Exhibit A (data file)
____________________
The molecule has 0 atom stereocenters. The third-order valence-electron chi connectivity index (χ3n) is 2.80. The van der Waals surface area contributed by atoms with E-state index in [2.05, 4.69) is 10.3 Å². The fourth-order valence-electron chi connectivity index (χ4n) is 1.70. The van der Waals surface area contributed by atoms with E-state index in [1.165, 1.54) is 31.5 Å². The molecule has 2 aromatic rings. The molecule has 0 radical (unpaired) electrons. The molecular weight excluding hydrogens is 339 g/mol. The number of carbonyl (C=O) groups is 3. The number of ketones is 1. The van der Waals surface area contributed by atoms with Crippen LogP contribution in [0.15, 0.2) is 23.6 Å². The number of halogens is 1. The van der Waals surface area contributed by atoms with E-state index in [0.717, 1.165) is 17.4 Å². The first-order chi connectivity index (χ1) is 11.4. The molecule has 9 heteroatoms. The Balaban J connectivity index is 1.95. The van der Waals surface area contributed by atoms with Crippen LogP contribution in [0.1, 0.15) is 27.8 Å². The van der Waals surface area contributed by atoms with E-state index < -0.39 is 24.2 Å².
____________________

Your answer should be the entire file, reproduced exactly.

The molecule has 0 atom stereocenters. The third-order valence-electron chi connectivity index (χ3n) is 2.80. The van der Waals surface area contributed by atoms with E-state index in [2.05, 4.69) is 10.3 Å². The fourth-order valence-electron chi connectivity index (χ4n) is 1.70. The van der Waals surface area contributed by atoms with E-state index in [1.165, 1.54) is 31.5 Å². The molecule has 2 aromatic rings. The molecule has 0 radical (unpaired) electrons. The molecular weight excluding hydrogens is 339 g/mol. The number of carbonyl (C=O) groups is 3. The number of ketones is 1. The van der Waals surface area contributed by atoms with Crippen LogP contribution in [0.15, 0.2) is 23.6 Å². The number of halogens is 1. The van der Waals surface area contributed by atoms with E-state index in [0.717, 1.165) is 17.4 Å². The first-order chi connectivity index (χ1) is 11.4. The molecule has 9 heteroatoms. The Balaban J connectivity index is 1.95. The van der Waals surface area contributed by atoms with Crippen LogP contribution in [0.1, 0.15) is 27.8 Å². The van der Waals surface area contributed by atoms with E-state index < -0.39 is 24.2 Å².